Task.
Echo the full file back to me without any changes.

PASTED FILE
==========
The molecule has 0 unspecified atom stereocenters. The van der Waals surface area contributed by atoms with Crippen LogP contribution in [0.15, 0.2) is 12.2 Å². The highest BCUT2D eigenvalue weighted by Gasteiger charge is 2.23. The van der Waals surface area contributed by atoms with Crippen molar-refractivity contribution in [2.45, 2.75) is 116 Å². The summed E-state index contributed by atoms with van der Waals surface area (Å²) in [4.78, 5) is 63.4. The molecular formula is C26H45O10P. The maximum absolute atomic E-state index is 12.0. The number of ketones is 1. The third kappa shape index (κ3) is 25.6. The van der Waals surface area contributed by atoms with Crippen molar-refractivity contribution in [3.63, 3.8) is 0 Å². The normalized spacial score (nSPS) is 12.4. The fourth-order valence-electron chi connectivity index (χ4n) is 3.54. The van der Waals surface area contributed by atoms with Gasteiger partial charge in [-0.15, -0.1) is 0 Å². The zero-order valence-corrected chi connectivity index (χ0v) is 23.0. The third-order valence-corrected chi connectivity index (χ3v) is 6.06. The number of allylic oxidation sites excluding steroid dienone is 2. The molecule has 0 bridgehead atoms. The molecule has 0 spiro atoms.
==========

The molecule has 0 unspecified atom stereocenters. The van der Waals surface area contributed by atoms with Crippen LogP contribution in [0.15, 0.2) is 12.2 Å². The highest BCUT2D eigenvalue weighted by Gasteiger charge is 2.23. The van der Waals surface area contributed by atoms with Crippen molar-refractivity contribution in [2.45, 2.75) is 116 Å². The summed E-state index contributed by atoms with van der Waals surface area (Å²) in [4.78, 5) is 63.4. The molecular formula is C26H45O10P. The maximum absolute atomic E-state index is 12.0. The number of ketones is 1. The third kappa shape index (κ3) is 25.6. The van der Waals surface area contributed by atoms with Crippen molar-refractivity contribution in [3.63, 3.8) is 0 Å². The normalized spacial score (nSPS) is 12.4. The fourth-order valence-electron chi connectivity index (χ4n) is 3.54. The van der Waals surface area contributed by atoms with Gasteiger partial charge in [-0.15, -0.1) is 0 Å². The zero-order valence-corrected chi connectivity index (χ0v) is 23.0. The third-order valence-corrected chi connectivity index (χ3v) is 6.06. The number of allylic oxidation sites excluding steroid dienone is 2. The molecule has 0 bridgehead atoms. The molecule has 0 spiro atoms.